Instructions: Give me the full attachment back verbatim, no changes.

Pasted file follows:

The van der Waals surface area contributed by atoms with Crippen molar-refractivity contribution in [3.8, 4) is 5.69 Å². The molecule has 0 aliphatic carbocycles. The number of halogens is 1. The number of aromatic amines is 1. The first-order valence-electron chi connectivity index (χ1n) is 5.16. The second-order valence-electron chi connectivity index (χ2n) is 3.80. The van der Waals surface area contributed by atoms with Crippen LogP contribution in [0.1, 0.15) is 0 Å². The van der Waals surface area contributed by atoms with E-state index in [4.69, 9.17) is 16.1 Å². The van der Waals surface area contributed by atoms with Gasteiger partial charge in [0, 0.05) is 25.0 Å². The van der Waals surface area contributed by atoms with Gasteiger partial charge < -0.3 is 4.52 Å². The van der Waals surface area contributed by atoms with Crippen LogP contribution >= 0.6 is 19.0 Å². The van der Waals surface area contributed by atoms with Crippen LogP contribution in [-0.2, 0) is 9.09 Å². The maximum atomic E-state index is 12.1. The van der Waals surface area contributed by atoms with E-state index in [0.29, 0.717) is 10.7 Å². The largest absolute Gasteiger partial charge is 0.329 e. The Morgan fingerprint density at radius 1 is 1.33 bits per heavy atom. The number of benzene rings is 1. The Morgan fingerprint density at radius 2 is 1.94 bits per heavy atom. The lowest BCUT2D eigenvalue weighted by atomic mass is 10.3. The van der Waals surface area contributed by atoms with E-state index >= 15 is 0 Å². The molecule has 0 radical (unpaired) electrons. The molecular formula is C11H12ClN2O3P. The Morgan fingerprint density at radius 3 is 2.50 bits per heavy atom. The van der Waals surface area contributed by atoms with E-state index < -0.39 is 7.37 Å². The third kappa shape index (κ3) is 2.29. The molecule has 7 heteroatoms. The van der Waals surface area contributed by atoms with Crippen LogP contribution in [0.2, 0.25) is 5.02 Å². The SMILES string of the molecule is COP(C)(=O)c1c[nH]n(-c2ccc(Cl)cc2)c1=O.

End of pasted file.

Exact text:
The van der Waals surface area contributed by atoms with Crippen molar-refractivity contribution in [3.8, 4) is 5.69 Å². The molecule has 0 aliphatic carbocycles. The number of halogens is 1. The number of aromatic amines is 1. The first-order valence-electron chi connectivity index (χ1n) is 5.16. The second-order valence-electron chi connectivity index (χ2n) is 3.80. The van der Waals surface area contributed by atoms with Crippen LogP contribution in [0.1, 0.15) is 0 Å². The van der Waals surface area contributed by atoms with E-state index in [4.69, 9.17) is 16.1 Å². The van der Waals surface area contributed by atoms with Gasteiger partial charge in [0, 0.05) is 25.0 Å². The van der Waals surface area contributed by atoms with Gasteiger partial charge < -0.3 is 4.52 Å². The van der Waals surface area contributed by atoms with Crippen LogP contribution >= 0.6 is 19.0 Å². The van der Waals surface area contributed by atoms with Crippen LogP contribution in [-0.2, 0) is 9.09 Å². The maximum atomic E-state index is 12.1. The van der Waals surface area contributed by atoms with E-state index in [0.29, 0.717) is 10.7 Å². The largest absolute Gasteiger partial charge is 0.329 e. The Morgan fingerprint density at radius 1 is 1.33 bits per heavy atom. The number of benzene rings is 1. The Morgan fingerprint density at radius 2 is 1.94 bits per heavy atom. The lowest BCUT2D eigenvalue weighted by atomic mass is 10.3. The van der Waals surface area contributed by atoms with E-state index >= 15 is 0 Å². The molecule has 0 radical (unpaired) electrons. The molecular formula is C11H12ClN2O3P. The Morgan fingerprint density at radius 3 is 2.50 bits per heavy atom. The van der Waals surface area contributed by atoms with E-state index < -0.39 is 7.37 Å². The third kappa shape index (κ3) is 2.29. The molecule has 7 heteroatoms. The van der Waals surface area contributed by atoms with Crippen LogP contribution in [0.2, 0.25) is 5.02 Å². The SMILES string of the molecule is COP(C)(=O)c1c[nH]n(-c2ccc(Cl)cc2)c1=O.